Furthermore, bulk type SiO2 glass produced by conventional sol-gel processes generally have a thickness of several tens of millimeters or greater. Methods for producing self-supporting glass films are therefore of interest.

SUMMARY

A self-supporting glass film and a sol-gel process for making the self-supporting film are described. The sol-gel process requires no prolonged drying and typically results in the formation of crack-free self-supporting glass films.

The process for production of a self-supporting glass film includes the steps of preparing a mixture containing (a) a colloidal silica sol, (b) at least one alkanolamine organic additive, and (c) an organic binder; applying the mixture onto a base material to form a coating; drying the coating on the base material to form a precursor film on the base material; releasing the precursor film from the base material; and firing the released precursor film to form a self-supporting glass film.

DETAILED DESCRIPTION

As used herein, a “self-supporting glass film” refers to a self-supporting thin film-like glass that requires no support. The thickness of the self-supporting glass film is typically no greater than about 2 millimeters (mm).

Self-supporting glass films produced as discussed herein can have enhanced weather resistance, heat resistance, corrosion resistance, or a combination thereof. Because the films are self-supporting, they can be more flexible than a panel and can be used for attachment to different types of substrates such as plastic films, for example.

According to this production process, a colloidal silica sol, an alkanolamine organic additive, and an organic binder are combined to form a mixture. The mixture is then applied onto a base material to form a coating. The coating in then dried to form a precursor film. The precursor film is then released from the base material and fired to obtain a self-supporting glass film.

The mixture, as utilized herein, is prepared by combining a colloidal silica sol, at least one alkanolamine organic additive and an organic binder. The order and/or method of combination of the ingredients are not generally important, and one of ordinary skill in the art could utilize any known method to prepare the mixture.

Colloidal Silica Sol

Colloidal silica sols having silica fine particles dispersed stably in a dispersing medium can generally be utilized. Any kind of dispersing media typically used by one of skill in the art can be utilized herein. In some embodiments, water may be used as the dispersing medium to produce an aqueous silica sol. In other embodiments, the dispersing medium contains water and a water-miscible organic solvent.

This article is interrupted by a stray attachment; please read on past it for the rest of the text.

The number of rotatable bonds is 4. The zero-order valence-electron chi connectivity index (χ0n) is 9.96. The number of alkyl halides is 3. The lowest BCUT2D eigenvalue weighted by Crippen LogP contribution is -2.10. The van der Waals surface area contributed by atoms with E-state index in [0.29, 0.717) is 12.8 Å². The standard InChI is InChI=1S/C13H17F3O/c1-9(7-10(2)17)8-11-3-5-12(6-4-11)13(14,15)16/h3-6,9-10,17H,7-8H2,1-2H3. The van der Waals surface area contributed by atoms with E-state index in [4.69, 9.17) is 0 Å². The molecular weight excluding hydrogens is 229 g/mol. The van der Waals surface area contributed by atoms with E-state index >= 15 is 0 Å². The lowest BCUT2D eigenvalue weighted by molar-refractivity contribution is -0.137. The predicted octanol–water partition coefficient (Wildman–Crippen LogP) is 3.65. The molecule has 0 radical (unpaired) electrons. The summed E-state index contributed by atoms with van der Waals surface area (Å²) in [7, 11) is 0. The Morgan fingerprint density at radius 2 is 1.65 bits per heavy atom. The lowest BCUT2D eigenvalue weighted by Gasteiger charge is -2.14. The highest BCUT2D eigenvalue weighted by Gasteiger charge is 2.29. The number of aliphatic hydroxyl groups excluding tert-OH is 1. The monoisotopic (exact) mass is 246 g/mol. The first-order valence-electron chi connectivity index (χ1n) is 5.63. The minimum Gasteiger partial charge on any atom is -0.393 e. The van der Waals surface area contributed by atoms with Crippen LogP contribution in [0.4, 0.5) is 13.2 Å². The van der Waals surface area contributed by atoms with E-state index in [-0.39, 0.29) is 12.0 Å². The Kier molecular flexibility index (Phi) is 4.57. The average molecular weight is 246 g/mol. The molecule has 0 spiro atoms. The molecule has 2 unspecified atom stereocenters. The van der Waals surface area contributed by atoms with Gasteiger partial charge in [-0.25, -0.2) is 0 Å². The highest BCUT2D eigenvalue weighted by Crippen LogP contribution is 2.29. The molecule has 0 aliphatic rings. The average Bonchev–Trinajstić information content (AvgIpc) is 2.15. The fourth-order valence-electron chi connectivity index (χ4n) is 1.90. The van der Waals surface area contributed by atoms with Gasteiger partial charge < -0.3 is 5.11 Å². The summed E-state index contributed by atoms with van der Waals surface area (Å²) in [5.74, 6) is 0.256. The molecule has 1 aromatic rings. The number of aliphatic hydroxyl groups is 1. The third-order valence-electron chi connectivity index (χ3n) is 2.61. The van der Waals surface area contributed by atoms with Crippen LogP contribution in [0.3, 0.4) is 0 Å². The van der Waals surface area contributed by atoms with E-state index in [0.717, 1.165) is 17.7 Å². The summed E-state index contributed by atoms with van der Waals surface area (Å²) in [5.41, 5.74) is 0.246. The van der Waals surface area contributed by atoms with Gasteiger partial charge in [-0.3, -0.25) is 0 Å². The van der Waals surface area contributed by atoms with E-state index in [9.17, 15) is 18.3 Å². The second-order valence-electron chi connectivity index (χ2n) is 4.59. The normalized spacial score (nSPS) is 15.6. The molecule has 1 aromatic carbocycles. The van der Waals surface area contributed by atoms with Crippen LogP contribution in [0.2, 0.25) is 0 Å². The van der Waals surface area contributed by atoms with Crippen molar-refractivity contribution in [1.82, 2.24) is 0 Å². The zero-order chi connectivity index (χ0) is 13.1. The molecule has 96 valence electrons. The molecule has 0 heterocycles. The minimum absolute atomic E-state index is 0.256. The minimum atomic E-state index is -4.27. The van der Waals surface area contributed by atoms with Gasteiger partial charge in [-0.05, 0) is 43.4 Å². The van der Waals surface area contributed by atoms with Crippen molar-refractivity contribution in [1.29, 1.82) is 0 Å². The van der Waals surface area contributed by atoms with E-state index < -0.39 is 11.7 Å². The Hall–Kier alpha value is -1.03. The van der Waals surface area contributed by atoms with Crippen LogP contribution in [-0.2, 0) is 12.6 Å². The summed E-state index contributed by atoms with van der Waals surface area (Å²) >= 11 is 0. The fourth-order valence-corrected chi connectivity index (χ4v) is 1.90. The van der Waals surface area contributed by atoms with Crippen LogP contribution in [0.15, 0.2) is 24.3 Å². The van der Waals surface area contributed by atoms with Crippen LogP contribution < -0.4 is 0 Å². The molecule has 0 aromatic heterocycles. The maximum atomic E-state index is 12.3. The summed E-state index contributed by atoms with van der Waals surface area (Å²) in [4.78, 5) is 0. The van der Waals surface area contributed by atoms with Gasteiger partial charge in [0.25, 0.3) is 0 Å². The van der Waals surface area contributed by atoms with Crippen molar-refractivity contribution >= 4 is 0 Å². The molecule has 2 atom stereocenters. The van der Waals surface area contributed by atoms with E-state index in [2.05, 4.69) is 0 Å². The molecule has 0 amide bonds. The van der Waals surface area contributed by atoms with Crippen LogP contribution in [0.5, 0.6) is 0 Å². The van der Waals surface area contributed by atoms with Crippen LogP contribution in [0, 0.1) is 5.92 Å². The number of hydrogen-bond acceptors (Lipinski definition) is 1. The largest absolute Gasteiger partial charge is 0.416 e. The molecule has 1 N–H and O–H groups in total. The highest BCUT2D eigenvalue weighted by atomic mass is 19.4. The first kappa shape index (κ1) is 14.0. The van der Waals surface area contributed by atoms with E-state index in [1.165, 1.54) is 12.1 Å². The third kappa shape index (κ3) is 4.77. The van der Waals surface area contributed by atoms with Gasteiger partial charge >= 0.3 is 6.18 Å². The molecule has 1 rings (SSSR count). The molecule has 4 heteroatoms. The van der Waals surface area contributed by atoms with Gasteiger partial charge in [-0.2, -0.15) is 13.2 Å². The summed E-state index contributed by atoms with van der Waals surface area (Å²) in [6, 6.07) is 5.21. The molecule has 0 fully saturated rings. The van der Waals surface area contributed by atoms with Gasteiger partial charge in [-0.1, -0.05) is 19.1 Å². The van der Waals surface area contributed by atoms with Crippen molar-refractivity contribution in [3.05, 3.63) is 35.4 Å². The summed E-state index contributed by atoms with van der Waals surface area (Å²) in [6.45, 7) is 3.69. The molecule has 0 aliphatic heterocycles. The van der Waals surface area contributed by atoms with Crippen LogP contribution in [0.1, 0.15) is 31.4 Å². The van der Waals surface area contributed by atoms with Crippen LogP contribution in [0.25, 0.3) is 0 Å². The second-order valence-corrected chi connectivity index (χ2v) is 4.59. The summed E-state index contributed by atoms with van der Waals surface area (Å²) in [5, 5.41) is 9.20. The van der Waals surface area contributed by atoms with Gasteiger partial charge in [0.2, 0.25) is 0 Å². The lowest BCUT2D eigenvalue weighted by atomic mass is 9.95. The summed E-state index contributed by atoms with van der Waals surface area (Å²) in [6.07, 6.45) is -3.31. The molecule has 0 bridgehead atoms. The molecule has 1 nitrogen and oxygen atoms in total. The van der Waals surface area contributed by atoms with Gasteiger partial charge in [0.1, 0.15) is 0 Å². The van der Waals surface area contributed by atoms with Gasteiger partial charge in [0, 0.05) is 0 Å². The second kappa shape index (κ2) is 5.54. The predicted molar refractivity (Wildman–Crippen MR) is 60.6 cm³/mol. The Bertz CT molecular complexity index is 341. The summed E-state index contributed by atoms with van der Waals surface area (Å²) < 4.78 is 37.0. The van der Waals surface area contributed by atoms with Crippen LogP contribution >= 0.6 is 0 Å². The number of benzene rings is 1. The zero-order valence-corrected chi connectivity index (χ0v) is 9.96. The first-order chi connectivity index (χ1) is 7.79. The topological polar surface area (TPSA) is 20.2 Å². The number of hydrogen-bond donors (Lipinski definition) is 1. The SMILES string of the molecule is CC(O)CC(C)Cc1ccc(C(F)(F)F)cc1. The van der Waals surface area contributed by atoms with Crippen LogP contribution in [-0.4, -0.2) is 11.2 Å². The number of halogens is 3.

The average particle size of the silica fine particles in the silica sol is generally not greater than about 300 nm (nanometers). In another embodiment, the average particle size of the silica fine particles in the silica sol is generally not greater than about 100 nm. In yet another embodiment, the average particle size of the silica fine particles in the silica sol is generally not greater than about 50 nm.

A sol with excessively large silica fine particles can hamper formation of a transparent film. Furthermore, excessively large particle sizes may reduce the dispersion stability and result in non-uniformity in the film. Particle sizes that are excessively large are also generally not utilized because the gaps between the particles will become so large that a higher firing temperature for densification of the film may be required. On the other hand, the average particle size is generally at least about 4 nm. In another embodiment, the average particle size is at least about 8 nm. If the particle size is too small, cracks in the film can occur more easily.

Some colloidal silica sols that are utilized include sodium. The sodium concentration of the colloidal silica sol can differ depending on the particular sol that is utilized. Concentrations of sodium that are excessively high can yield a brittle, non-transparent film. In one embodiment a low sodium acidic silica sol can be utilized. In another embodiment at least some of the sodium can be removed with an ion-exchange resin, or the like, in order to lower the sodium concentration to less than or equal to about 500 ppm.

Alkanolamine Organic Additive

The mixture used in the process for production of the self-supporting film includes an alkanolamine as an organic additive. It is believed, but not relied upon, that addition of an alkanolamine can inhibit cracking during drying of the coating.

In one embodiment, alkanolamines such as triethanolamine, diethanolamine, and monoethanolamine may be utilized as the alkanolamine organic additive. Alkanolamine organic additives may be used alone or in combinations of two or more. In one embodiment, the alkanolamine organic additive is not greater than about 100% by weight with respect to the inorganic solid content of silica. In another embodiment, the alkanolamine organic additive is not greater than about 80% by weight with respect to the inorganic solid content of silica. In yet another embodiment, the alkanolamine organic additive is not greater than about 50% by weight with respect to the inorganic solid content of silica. If the amount of alkanolamine organic additive is too great, drying of the film can be notably delayed.